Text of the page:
Tuesday, July 21, 2009

Stephen L. Carter and Henry Louis Gates

Carter, Stephen L. The Emperor of Ocean Park. New York: Knopf, 2002.

Carter's hefty novel (657 pages) is about politics in Washington, D.C., politics in academia, and politics within families. The "hero" and narrator of the novel, Talcott Garland, son to controversial and once influential judge, Oliver Garland, is in a rocky marriage to an ambitious lawyer who, it has been rumored, is in line for a high federal court position. As she tries to maintain a discreet profile, Talcott, who teaches law at a prestigious institution, has reason to suspect that his father was murdered, and his investigations into this possibility make it difficult for his wife to maintain a low profile. Talcott is also ambitious, but is also insecure, jealous, and a little self-absorbed. While Carter has provided an intriguing and captivating plot line, he also examines life as an African American in the academy. Talcott's every move is watched and commented on, analyzed and criticized. Favors are asked and not returned, motives are questioned, and accomplishments do no receive their full merit.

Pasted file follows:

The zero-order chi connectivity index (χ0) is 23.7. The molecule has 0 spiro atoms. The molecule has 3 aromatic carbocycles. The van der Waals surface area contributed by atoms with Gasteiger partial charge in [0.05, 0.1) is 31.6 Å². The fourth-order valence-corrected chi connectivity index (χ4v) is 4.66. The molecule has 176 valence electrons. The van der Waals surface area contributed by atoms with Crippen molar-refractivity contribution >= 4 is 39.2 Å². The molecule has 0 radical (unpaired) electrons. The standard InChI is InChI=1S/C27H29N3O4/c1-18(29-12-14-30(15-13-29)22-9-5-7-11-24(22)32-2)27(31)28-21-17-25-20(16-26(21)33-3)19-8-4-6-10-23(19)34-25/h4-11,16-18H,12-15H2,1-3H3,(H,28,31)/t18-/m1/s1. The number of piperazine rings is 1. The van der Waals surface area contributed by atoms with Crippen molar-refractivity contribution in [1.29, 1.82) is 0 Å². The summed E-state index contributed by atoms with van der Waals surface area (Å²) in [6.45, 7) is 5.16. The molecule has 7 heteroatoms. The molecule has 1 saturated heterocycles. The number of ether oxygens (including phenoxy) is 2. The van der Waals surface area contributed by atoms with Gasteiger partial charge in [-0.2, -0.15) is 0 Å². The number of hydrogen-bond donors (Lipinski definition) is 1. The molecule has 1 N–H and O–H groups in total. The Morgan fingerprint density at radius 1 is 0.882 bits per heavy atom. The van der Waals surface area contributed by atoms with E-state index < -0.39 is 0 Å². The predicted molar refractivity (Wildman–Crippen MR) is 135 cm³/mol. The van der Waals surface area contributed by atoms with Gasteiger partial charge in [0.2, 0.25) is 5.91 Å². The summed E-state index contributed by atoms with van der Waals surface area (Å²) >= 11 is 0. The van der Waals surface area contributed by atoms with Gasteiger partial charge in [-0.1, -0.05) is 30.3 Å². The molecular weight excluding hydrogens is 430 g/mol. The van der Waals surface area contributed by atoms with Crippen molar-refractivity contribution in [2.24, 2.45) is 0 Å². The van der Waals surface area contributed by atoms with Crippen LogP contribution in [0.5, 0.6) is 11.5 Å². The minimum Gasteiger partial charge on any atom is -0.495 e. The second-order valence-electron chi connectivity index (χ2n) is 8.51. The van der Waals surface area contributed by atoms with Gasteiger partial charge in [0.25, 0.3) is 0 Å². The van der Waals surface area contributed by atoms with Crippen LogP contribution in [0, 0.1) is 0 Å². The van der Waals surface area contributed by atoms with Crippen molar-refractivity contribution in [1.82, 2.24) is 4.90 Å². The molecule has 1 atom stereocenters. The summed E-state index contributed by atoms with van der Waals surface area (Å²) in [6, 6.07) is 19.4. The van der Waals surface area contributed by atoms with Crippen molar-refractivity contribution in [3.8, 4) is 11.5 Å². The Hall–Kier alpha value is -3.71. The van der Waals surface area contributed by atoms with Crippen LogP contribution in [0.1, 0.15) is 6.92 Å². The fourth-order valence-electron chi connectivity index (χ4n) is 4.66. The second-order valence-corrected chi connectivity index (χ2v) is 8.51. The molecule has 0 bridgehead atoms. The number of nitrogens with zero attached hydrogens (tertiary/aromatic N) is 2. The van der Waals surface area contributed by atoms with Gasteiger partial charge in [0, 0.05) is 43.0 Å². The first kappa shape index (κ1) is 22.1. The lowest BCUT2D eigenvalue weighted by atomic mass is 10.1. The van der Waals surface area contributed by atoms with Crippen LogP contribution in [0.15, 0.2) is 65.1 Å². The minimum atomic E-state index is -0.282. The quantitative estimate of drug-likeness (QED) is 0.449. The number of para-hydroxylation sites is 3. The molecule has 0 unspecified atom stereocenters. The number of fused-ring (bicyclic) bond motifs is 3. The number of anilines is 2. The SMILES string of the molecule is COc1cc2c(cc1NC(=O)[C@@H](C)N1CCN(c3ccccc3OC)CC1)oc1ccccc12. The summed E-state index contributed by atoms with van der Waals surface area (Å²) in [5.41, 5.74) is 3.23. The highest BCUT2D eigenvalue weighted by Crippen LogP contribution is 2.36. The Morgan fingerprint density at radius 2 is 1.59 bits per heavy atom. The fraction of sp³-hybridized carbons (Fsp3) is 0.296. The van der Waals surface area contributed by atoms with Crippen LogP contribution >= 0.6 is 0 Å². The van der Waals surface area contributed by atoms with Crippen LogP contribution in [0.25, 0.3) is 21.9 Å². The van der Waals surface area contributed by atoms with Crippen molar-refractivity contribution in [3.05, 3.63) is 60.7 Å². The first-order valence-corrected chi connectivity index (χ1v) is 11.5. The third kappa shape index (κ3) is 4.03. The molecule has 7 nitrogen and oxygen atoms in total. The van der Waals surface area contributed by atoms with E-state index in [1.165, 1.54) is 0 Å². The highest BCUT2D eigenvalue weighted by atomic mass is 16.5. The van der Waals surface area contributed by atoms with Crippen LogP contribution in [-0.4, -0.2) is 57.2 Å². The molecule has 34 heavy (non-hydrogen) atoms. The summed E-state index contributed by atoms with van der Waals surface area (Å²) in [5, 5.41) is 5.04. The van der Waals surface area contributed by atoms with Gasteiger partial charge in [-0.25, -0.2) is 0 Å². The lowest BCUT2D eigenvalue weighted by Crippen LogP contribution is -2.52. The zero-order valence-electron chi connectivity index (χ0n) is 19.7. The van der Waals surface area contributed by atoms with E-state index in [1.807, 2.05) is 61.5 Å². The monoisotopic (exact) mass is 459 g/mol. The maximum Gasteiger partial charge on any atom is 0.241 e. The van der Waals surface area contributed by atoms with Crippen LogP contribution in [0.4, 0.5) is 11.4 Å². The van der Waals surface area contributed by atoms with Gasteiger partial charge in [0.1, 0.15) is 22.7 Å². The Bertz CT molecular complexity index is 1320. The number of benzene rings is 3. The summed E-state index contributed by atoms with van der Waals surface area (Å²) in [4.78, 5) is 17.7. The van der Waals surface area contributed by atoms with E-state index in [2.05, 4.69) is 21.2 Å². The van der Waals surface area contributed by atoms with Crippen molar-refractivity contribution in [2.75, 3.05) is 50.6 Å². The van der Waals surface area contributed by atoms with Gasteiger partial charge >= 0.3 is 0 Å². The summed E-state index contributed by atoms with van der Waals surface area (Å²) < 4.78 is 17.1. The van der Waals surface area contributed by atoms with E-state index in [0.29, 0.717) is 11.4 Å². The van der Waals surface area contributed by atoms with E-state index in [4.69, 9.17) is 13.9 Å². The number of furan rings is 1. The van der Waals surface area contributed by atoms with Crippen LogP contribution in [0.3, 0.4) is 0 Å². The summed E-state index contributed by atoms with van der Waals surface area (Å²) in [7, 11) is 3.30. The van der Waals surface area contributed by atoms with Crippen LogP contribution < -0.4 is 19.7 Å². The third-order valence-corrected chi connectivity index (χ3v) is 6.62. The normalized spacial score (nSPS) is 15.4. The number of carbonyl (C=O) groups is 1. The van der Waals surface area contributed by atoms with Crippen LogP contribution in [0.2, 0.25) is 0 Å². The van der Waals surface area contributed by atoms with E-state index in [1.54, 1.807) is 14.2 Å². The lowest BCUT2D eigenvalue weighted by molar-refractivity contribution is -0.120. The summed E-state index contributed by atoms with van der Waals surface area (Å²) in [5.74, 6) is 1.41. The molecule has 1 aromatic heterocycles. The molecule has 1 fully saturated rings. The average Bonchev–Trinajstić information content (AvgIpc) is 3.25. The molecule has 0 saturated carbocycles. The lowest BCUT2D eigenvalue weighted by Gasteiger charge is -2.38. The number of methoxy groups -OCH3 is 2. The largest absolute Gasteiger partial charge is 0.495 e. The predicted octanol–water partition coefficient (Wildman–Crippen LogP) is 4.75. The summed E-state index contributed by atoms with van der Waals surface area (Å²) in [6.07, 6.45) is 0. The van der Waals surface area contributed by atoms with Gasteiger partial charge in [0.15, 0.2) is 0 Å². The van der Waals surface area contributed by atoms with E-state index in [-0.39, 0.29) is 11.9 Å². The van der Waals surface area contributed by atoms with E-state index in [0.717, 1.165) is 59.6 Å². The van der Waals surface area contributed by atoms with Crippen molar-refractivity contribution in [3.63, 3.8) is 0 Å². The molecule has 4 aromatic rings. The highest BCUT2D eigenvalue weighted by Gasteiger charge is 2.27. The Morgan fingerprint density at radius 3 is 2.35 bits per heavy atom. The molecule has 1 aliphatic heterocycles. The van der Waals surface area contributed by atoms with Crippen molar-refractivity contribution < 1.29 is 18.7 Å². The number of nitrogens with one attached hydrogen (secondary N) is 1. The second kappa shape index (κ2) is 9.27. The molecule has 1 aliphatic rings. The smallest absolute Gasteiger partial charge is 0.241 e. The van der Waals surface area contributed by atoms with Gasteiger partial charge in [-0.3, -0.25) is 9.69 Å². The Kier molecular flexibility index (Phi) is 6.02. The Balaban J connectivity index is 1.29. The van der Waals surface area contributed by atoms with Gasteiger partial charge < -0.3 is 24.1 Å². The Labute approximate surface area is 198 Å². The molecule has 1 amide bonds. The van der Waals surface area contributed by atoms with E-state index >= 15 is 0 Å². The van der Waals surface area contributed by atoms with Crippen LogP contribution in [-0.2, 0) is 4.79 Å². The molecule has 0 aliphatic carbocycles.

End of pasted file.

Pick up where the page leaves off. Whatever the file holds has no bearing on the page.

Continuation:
One scene in the novel is amazingly similar to a news story, reported just yesterday (7/20), of celebrated scholar Henry Louis Gates who was questioned by police in his own home after they received a report that he was breaking in. He was later arrested, it seems, because of his angry response to the questioning. Here is the link to the news article: http://www.boston.com/news/local/breaking_news/2009/07/harvard.html.

In Carter's novel, Talcott is being followed by representatives from the several people who are also looking for information about his father. The two men beat Talcott up and he climbs a construction scaffolding to escape them. When the police arrive after having been called they arrest the bruised and beaten Talcott as the suspect. Regardless of the fact that he shows his prestigious university ID and keeps telling them that he works there and that he is the one who has been beaten, he is taken away. Later, his colleagues criticize him for creating a scene and for bringing bad publicity to the department by getting himself arrested.

Carter's novel is interesting and worth reading on many levels, for its view of political and academic life, and for its exploration of privilege and race in our society and especially in academia. Get it on a CD (about 20 hours worth) at your public library for a transcontinental summer drive.

Burling Library PS 3603. A78 E4 2002

Other novels by Stephen L. Carter at Grinnell College Libraries

New England White. New York: Alfred A. Knopf, 2007.
PS3603.A78 N48 2007.

Palace Council. New York: Alfred A. Knopf, 2008.
PS3603.A78 P35 2008.

Before writing novels (in the 21st century), Carter wrote books on society, politics, and government (in the 20th Century). To see a list of all of Stephen L. Carter's books follow this link.

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